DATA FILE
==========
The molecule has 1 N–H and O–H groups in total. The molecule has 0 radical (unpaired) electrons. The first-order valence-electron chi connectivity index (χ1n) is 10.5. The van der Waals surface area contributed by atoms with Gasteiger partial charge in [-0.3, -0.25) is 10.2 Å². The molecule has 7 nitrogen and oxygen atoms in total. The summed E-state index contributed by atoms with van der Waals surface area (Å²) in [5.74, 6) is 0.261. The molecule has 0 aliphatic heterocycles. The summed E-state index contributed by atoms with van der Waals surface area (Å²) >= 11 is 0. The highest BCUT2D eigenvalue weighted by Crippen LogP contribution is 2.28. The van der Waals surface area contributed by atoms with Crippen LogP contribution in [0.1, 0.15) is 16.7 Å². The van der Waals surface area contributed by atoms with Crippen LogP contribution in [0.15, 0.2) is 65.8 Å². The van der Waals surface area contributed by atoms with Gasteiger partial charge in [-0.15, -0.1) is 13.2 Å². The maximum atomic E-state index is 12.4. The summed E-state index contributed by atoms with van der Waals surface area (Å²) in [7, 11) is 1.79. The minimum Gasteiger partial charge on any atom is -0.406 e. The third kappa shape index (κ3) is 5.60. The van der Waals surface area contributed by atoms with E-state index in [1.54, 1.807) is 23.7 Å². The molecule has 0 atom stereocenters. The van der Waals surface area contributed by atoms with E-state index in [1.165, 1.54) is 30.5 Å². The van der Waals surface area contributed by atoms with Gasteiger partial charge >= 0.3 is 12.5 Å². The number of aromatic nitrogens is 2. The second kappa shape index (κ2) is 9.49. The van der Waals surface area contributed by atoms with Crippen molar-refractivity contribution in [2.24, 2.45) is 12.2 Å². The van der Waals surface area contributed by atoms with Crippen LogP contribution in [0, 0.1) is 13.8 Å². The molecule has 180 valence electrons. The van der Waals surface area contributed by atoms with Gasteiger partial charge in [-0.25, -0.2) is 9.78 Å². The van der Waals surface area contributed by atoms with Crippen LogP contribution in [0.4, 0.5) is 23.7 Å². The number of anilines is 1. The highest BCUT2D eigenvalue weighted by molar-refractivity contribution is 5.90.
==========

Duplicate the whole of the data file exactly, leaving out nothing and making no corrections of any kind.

The molecule has 1 N–H and O–H groups in total. The molecule has 0 radical (unpaired) electrons. The first-order valence-electron chi connectivity index (χ1n) is 10.5. The van der Waals surface area contributed by atoms with Gasteiger partial charge in [-0.3, -0.25) is 10.2 Å². The molecule has 7 nitrogen and oxygen atoms in total. The summed E-state index contributed by atoms with van der Waals surface area (Å²) in [5.74, 6) is 0.261. The molecule has 0 aliphatic heterocycles. The summed E-state index contributed by atoms with van der Waals surface area (Å²) >= 11 is 0. The highest BCUT2D eigenvalue weighted by Crippen LogP contribution is 2.28. The van der Waals surface area contributed by atoms with Crippen LogP contribution in [0.1, 0.15) is 16.7 Å². The van der Waals surface area contributed by atoms with Crippen LogP contribution in [0.15, 0.2) is 65.8 Å². The van der Waals surface area contributed by atoms with Gasteiger partial charge in [-0.15, -0.1) is 13.2 Å². The maximum atomic E-state index is 12.4. The summed E-state index contributed by atoms with van der Waals surface area (Å²) in [7, 11) is 1.79. The minimum Gasteiger partial charge on any atom is -0.406 e. The third kappa shape index (κ3) is 5.60. The van der Waals surface area contributed by atoms with E-state index in [1.54, 1.807) is 23.7 Å². The molecule has 0 atom stereocenters. The van der Waals surface area contributed by atoms with E-state index in [1.165, 1.54) is 30.5 Å². The van der Waals surface area contributed by atoms with Gasteiger partial charge >= 0.3 is 12.5 Å². The number of aromatic nitrogens is 2. The second kappa shape index (κ2) is 9.49. The van der Waals surface area contributed by atoms with Crippen molar-refractivity contribution in [2.24, 2.45) is 12.2 Å². The van der Waals surface area contributed by atoms with Crippen LogP contribution in [0, 0.1) is 13.8 Å². The molecule has 180 valence electrons. The van der Waals surface area contributed by atoms with Gasteiger partial charge in [-0.25, -0.2) is 9.78 Å². The van der Waals surface area contributed by atoms with Crippen LogP contribution in [0.4, 0.5) is 23.7 Å². The number of anilines is 1. The highest BCUT2D eigenvalue weighted by molar-refractivity contribution is 5.90.